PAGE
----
Apple lifts some restrictions on iPhone repairs

Apple on Thursday said it would ease limits on repairing new iPhones with used parts such as screens, batteries and cameras, a reversal from its previous practice of using software to encourage people to work with new, more expensive parts approved by Apple.

The change comes weeks after Oregon passed a law banning Apple's practice of attaching parts to software, known as “part matching.” Similar bills are under consideration in Colorado and more than a dozen other states. Apple had opposed Oregon's legislation before its passage, saying customers could be left vulnerable to safety risks if Apple was forced to allow lower-priced parts made by third-party suppliers.

In the past, if an iPhone owner broke a part, such as a screen, and installed an original, used Apple screen purchased from a supplier such as eBay, the replacement display would not function properly because its serial number did not match the one in the Apple databases. The only way to install a fully functional replacement part was to buy it from Apple, which had the tools to pair the part with the phone.

Apple's new policy will remove such restrictions for the iPhone 15, released last year. Apple said the change will begin this fall and apply to genuine Apple parts, meaning those made by iPhone suppliers. When an original replacement part is installed, your phone will work automatically, without requiring a technician to provide a serial number to Apple. The replacement part will then work perfectly with the iPhone.

The reversal comes about five months after The New York Times published an analysis of Apple's increasing restrictions on iPhone repairs, which have driven up costs for consumers.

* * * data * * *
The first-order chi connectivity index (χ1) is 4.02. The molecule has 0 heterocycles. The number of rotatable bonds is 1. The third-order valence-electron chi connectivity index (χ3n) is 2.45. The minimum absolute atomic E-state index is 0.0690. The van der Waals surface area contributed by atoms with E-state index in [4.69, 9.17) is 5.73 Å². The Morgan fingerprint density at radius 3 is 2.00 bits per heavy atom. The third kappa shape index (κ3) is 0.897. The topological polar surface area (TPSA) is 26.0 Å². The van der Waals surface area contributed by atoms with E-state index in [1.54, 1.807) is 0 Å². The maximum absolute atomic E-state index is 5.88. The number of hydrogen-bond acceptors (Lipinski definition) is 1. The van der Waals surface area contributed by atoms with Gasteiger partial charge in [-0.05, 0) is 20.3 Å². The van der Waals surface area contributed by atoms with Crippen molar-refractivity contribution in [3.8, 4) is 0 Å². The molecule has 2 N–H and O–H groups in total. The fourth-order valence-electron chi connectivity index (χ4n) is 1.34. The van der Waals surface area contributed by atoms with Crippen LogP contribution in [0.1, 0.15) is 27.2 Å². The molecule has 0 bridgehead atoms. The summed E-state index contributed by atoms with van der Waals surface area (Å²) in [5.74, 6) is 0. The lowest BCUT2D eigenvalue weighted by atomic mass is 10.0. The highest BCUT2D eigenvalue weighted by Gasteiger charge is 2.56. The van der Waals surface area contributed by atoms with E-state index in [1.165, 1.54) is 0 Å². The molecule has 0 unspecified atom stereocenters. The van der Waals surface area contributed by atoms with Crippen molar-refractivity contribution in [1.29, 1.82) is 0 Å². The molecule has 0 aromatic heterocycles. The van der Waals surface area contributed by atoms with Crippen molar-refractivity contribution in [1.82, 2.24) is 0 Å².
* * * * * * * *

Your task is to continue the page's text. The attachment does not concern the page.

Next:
In the press release announcing the change, Apple said the change would simplify the process of matching parts on some iPhones for used Apple screens, batteries and other parts to simplify repairs, not for components made by third-party suppliers. These parts are typically less expensive and could save customers money on repairs. Replacing a broken screen at an Apple Store costs about $300, about $100 more than having the job done by an independent shop using a third-party screen.

An Apple spokesperson said that people may install third-party parts but that iPhones will continue to use the software to alert them when this has been done because the company considers it important for the safety and security of customers. He cited an Apple-funded study that showed that most third-party smartphone batteries failed safety tests and that some caused fires.

Nathan Proctor, who has lobbied states for reparations legislation on behalf of US PIRG, a nonprofit funded largely by small donors, said the move was a small step in the right direction. It never made technical sense for Apple to impose restrictions on the installation of genuine Apple parts for repairs, he said.

“It has always been an absurd and ridiculous practice,” Mr. Proctor said.

Starting in January, Oregon law requires Apple and others to start allowing customers to use any parts they want in repairs, even those not approved by the smartphone's original manufacturer. Apple will face a fine of $1,000 per day for failing to comply with the law starting in 2027.

When Oregon's bill passed, Apple said it would support reparations legislation, but added that “the bill does not provide the consumer protections that Oregonians deserve.”

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